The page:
David Perley Lowe
He graduated from the Cincinnati Law College in 1851 and was admitted to the bar and commenced practice in Cincinnati, Ohio. He moved to Mound City, Kansas in 1861 and continued the practice of law. He was a member of the State senate in 1863 and 1864 and served as a judge of the sixth judicial district 1867-1871. He moved to Fort Scott in 1870 and was elected as a Republican to the Forty-second and Forty-third Congresses (March 4, 1871 – March 3, 1875). He was chairman of the Committee on Mines and Mining (Forty-third United States Congress) but declined to be a candidate for renomination in 1874. He was appointed chief justice of Utah Territory by President Ulysses S. Grant in 1875. He returned to Kansas and settled in Fort Scott, Bourbon County and was again elected judge of the sixth judicial district of Kansas in 1879 and served until his death in Fort Scott, Kansas, April 10, 1882; interment in Evergreen Cemetery.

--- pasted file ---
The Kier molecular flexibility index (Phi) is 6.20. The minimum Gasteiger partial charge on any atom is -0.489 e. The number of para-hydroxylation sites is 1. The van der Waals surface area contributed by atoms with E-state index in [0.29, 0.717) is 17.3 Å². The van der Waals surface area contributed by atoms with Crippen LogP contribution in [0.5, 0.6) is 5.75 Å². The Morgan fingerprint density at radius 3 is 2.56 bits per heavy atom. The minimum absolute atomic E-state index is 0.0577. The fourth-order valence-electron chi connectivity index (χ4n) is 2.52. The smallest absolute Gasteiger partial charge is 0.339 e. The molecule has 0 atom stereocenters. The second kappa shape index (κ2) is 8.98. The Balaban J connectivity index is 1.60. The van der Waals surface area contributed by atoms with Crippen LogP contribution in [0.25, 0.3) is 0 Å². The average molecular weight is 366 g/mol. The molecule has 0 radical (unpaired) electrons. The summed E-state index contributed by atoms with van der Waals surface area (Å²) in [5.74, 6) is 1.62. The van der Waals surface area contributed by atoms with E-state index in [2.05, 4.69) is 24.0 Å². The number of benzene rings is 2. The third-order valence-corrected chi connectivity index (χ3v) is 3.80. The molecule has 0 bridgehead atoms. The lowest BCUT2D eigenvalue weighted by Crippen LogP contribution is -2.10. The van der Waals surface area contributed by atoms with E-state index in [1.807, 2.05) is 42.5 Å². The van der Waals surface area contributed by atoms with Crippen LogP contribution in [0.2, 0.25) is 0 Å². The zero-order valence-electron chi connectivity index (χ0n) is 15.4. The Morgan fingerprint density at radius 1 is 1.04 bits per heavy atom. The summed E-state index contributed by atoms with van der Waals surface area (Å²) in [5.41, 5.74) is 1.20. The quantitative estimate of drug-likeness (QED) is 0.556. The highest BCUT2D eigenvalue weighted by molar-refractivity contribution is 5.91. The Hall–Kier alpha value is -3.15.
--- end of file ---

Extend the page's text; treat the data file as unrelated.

Perhaps best remembered for his support of civil rights legislation, Lowe was quoted by the Supreme Court of the United States in 1961 in Monroe v. Pape, discussing Congressional debate of the 1871 Civil Rights Act (Ku Klux Klan Act): “While murder is stalking abroad in disguise, while whippings and lynchings and banishments have been visited upon unoffending American citizens, the local administrations have been found inadequate or unwilling to apply the proper corrective. Combinations, darker than the night [which] hides them, conspiracies, wicked as the worst felons could devise, have gone unwhipped of justice. Immunity is given to crime, and the records of the public tribunals are searched in vain for any evidence of effective redress.” Monroe v. Pape, 365 U.S. 167, 175 (1961), quoting Cong. Globe, 42nd Cong., 1st Sess., App. 166-167.
- Biographical Directory of the United States Congress, 1771–Present
|U.S. House of Representatives|
| Member of the U.S. House of Representatives
from Kansas’s at-large congressional district